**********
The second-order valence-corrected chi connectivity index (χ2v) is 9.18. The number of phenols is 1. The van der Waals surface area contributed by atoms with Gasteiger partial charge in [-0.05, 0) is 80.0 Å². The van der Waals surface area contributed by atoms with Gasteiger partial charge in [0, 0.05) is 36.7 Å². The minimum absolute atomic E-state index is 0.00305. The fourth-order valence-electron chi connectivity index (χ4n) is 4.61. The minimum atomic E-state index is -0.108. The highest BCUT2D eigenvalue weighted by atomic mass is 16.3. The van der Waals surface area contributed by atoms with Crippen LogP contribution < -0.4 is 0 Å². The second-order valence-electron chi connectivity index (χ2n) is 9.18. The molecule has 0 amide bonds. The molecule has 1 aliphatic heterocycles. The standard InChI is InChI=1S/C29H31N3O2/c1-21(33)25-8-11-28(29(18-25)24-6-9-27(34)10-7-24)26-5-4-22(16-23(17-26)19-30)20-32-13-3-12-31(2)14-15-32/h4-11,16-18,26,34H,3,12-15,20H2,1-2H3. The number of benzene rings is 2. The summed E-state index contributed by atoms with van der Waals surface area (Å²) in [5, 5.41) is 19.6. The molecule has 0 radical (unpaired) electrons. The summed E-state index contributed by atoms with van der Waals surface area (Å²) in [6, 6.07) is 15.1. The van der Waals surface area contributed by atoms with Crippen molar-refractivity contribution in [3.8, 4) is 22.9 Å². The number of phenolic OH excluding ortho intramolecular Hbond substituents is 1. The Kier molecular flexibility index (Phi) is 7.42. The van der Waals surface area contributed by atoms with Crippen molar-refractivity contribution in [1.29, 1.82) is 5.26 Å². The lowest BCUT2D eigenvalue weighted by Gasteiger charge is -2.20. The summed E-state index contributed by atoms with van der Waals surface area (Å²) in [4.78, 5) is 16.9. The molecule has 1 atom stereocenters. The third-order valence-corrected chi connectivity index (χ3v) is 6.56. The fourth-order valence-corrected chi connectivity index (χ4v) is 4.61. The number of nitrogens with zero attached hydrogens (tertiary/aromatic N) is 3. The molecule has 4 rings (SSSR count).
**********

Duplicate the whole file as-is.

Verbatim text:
The second-order valence-corrected chi connectivity index (χ2v) is 9.18. The number of phenols is 1. The van der Waals surface area contributed by atoms with Gasteiger partial charge in [-0.05, 0) is 80.0 Å². The van der Waals surface area contributed by atoms with Gasteiger partial charge in [0, 0.05) is 36.7 Å². The minimum absolute atomic E-state index is 0.00305. The fourth-order valence-electron chi connectivity index (χ4n) is 4.61. The minimum atomic E-state index is -0.108. The highest BCUT2D eigenvalue weighted by atomic mass is 16.3. The van der Waals surface area contributed by atoms with Crippen LogP contribution < -0.4 is 0 Å². The second-order valence-electron chi connectivity index (χ2n) is 9.18. The molecule has 0 amide bonds. The molecule has 1 aliphatic heterocycles. The standard InChI is InChI=1S/C29H31N3O2/c1-21(33)25-8-11-28(29(18-25)24-6-9-27(34)10-7-24)26-5-4-22(16-23(17-26)19-30)20-32-13-3-12-31(2)14-15-32/h4-11,16-18,26,34H,3,12-15,20H2,1-2H3. The number of benzene rings is 2. The summed E-state index contributed by atoms with van der Waals surface area (Å²) in [5, 5.41) is 19.6. The molecule has 0 radical (unpaired) electrons. The summed E-state index contributed by atoms with van der Waals surface area (Å²) in [6, 6.07) is 15.1. The van der Waals surface area contributed by atoms with Crippen molar-refractivity contribution in [3.8, 4) is 22.9 Å². The number of phenolic OH excluding ortho intramolecular Hbond substituents is 1. The Kier molecular flexibility index (Phi) is 7.42. The van der Waals surface area contributed by atoms with Crippen molar-refractivity contribution in [1.29, 1.82) is 5.26 Å². The lowest BCUT2D eigenvalue weighted by Gasteiger charge is -2.20. The summed E-state index contributed by atoms with van der Waals surface area (Å²) in [4.78, 5) is 16.9. The molecule has 1 atom stereocenters. The third-order valence-corrected chi connectivity index (χ3v) is 6.56. The fourth-order valence-corrected chi connectivity index (χ4v) is 4.61. The number of nitrogens with zero attached hydrogens (tertiary/aromatic N) is 3. The molecule has 4 rings (SSSR count).